Nobel Prize Recipient. Fritz Haber was awarded the 1918 Nobel Prize for Chemistry, according to the Nobel Prize committee, "for the synthesis of ammonia from its elements." In light of World War I, he did not receive his award until 1919. He received 10 nominations for the coveted award since 1910. Born to a Hasidic Jewish family, though later converting to Lutheranism, he studied at Heidelberg University, the Humboldt University of Berlin, and the Technical University of Berlin. From 1898, as a professor at the University of Karlsruhe, he developed with Carl Bosch the Haber-Bosch Process, the catalytic production of ammonia from hydrogen and atmospheric nitrogen, valuable in creating both fertilizers and explosives, which made him the Nobel Prize recipient. From 1911 through 1933, he was a professor at the Kaiser Wilhelm Institute for Physical Chemistry and Electrochemistry in Berlin, which is now, since 1953, known as the Fritz Haber Institute of the Max Planck Society. During World War I, like his French counterpart Victor Grignard, he was responsible for the development of chemical warfare, for which he was decorated by the German government and awarded the military rank of captain. After the war, he made extensive studies in electrochemistry, including the extraction of gold from seawater, which ultimately proved uneconomical. He left Germany in 1933 due to the Nazi persecution of Jewish scientists, though the Nazis offered to continue funding his work. Awarded in 1934 the directorship at the Sieff Research Institute in then Palestine, which is now the Weizmann Institute, he died of a heart attack in Switzerland while traveling to his new position.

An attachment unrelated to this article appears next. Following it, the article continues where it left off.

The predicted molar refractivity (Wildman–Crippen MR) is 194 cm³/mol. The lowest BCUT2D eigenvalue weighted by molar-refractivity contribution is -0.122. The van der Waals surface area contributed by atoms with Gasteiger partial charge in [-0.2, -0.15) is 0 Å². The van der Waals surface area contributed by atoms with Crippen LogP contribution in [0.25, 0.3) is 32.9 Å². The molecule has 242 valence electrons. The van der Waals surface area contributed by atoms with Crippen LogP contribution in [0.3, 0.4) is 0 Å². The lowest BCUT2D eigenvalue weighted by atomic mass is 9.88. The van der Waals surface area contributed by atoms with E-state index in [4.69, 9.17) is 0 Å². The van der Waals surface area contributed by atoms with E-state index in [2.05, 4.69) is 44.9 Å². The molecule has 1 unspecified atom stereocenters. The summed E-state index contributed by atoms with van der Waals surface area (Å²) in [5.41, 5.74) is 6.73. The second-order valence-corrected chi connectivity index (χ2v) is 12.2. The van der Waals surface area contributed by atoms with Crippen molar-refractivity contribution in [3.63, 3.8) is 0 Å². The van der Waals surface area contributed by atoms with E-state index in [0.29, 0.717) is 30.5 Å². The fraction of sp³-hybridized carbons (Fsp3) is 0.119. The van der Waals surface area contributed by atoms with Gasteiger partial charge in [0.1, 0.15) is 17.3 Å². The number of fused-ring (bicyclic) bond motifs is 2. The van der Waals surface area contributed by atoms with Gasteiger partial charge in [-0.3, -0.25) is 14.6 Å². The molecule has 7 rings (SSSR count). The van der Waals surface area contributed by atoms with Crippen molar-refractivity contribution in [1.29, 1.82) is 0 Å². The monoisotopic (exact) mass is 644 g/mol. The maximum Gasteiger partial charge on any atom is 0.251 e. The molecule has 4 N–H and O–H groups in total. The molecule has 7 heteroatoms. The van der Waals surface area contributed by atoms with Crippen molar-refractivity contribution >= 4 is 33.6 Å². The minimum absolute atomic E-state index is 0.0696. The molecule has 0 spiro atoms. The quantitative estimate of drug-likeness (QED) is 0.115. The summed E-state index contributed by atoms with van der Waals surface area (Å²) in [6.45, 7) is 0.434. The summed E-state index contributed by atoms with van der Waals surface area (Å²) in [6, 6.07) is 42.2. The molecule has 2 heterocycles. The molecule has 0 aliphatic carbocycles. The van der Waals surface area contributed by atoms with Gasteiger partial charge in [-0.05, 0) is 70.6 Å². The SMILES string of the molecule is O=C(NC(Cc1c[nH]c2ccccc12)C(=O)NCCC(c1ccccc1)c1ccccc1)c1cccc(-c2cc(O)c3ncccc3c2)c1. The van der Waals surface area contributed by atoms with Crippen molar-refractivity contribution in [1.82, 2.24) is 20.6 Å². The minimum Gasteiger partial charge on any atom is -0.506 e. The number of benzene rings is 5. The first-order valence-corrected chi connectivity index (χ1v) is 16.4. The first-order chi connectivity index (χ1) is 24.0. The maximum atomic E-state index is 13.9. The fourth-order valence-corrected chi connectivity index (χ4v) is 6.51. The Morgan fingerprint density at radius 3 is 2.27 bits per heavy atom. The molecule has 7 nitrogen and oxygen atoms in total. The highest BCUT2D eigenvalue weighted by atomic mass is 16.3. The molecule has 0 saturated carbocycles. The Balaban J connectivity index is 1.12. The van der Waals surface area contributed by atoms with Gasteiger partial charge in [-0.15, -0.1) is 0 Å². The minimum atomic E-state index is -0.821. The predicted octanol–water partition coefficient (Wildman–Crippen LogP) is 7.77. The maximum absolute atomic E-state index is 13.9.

Bio by: Kenneth Gilbert
Clara Immerwahr Haber